Investigation of medication use patterns among pregnant women attending a tertiary referral hospitalBerna Terzioğlu Bebitoğlu, Seyhan Hıdıroğlu, Reyhan Ayaz Bilir, Alican Sarısaltık, Derya Koç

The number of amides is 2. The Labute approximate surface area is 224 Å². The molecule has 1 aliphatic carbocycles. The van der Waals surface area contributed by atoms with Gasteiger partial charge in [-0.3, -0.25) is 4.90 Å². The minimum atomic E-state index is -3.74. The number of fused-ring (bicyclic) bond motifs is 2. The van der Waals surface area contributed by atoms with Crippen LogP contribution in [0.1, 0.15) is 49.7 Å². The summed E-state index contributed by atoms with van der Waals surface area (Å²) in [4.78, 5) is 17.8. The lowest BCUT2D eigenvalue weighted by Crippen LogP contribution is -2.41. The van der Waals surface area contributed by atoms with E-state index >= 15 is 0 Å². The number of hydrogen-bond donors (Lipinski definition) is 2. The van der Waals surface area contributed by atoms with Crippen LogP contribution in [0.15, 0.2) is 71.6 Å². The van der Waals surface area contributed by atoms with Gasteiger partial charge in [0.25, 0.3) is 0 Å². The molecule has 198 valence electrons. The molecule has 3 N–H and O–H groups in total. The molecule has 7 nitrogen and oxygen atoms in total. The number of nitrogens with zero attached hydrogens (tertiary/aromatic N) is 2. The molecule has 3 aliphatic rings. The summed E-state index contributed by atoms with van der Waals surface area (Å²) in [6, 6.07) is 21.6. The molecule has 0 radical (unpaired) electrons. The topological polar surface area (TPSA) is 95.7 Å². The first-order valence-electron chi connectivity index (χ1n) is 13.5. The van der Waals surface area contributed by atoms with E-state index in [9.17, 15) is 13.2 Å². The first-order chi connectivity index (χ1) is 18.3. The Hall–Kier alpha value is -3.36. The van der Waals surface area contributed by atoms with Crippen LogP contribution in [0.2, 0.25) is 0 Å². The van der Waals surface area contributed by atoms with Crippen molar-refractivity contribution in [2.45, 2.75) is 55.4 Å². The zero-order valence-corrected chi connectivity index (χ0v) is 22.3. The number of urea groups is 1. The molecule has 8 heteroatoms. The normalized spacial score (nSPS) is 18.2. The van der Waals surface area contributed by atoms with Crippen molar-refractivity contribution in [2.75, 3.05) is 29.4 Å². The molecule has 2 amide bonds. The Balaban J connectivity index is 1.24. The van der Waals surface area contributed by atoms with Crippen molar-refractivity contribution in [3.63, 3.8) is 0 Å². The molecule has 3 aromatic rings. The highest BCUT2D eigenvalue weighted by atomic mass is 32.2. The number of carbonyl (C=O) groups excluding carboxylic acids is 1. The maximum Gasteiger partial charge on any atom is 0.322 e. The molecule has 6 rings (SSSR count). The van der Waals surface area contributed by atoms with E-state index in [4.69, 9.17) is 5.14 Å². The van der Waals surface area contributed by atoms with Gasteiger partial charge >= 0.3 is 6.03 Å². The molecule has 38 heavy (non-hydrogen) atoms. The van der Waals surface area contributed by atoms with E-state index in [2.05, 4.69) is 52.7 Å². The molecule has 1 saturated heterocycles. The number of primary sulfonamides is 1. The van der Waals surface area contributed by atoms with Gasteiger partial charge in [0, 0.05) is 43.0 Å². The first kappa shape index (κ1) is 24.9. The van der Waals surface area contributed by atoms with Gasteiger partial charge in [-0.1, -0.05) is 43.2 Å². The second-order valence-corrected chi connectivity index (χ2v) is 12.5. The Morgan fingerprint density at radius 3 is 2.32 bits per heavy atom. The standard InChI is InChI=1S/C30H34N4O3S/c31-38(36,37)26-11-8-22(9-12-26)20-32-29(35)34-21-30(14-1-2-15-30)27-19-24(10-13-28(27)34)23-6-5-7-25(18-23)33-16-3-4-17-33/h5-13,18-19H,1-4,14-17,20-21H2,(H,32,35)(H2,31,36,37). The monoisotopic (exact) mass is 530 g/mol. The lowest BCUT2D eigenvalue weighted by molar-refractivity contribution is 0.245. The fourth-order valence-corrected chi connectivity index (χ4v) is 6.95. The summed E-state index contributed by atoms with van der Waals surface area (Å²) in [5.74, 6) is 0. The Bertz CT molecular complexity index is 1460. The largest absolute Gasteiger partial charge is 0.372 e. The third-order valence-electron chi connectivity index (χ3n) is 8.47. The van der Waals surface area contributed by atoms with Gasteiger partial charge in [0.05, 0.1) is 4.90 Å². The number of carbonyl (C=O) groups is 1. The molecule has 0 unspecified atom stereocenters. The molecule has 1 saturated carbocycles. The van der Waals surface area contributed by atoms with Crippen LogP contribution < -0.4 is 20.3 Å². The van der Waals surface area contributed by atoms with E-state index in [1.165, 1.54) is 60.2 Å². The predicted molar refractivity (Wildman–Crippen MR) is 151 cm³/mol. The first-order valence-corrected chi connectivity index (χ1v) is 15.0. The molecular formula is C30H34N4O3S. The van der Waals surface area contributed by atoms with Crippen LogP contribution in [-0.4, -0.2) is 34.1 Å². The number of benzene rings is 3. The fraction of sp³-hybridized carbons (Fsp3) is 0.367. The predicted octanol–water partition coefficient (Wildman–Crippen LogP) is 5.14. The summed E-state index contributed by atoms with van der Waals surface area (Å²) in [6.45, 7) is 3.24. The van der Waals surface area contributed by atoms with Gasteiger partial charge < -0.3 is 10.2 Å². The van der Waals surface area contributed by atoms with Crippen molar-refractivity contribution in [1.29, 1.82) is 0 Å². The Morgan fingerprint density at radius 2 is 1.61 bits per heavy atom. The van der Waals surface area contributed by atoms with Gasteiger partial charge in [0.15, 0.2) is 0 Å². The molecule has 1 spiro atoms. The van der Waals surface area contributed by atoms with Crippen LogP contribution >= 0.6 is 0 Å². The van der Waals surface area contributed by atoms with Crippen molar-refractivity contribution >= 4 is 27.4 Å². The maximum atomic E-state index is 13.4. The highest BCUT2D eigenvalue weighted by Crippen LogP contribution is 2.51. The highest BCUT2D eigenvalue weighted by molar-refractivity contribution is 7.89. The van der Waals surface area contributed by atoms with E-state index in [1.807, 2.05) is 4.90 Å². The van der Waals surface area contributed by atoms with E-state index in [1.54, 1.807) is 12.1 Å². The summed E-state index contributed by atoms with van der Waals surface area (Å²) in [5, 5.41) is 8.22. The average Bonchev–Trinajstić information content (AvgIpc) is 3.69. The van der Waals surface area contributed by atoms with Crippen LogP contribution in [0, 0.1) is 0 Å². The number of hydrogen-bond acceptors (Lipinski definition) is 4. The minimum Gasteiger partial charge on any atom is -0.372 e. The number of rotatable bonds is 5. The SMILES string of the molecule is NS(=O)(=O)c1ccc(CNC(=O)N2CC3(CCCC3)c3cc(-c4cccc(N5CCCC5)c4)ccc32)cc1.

Background and Aims: Medication use during pregnancy presents a challenge and concern for pregnant women and healthcare providers. The aim of this study was to explore patterns and factors associated with medication use by pregnant women. Methods: This cross-sectional study was performed in a gynecology and obstetrics outpatient clinic of a tertiary referral hospital in Turkey. Data were collected by a questionnaire between October 2019 and January 2020. The questionnaire was consisted of 35 questions about participants’ attitudes towards the use of medication. The sociodemographic features, medication and herbal product use during the current pregnancy, and participants’ attitudes towards the use of medication were investigated. Results: A total of 485 pregnant women were included in the study. The prevalence of using at least one medication during the current pregnancy was 45.6%, whereas herbal product use was 3.9%. Overall, 10.5% of participants used medication to treat chronic/long-term diseases before pregnancy. The most frequently used drugs were agents for nervous system (32.8%), followed by anti-infective drugs (20.8%) and agents for the alimentary tract and metabolism (19.2%). Participants with university degree or higher education, who had chronic disease before pregnancy, who had one or more previous pregnancies, who had a planned current pregnancy, who were in the second or third trimester, and who were unemployed were likely to use at least one medication. Conclusion: Medication use is common in pregnancy and is associated with several maternal factors. The factors affecting medication use during pregnancy should be considered in order to incorporate them into clinical pharmacy practice when treating groups that need to be followed more closely in terms of drug use.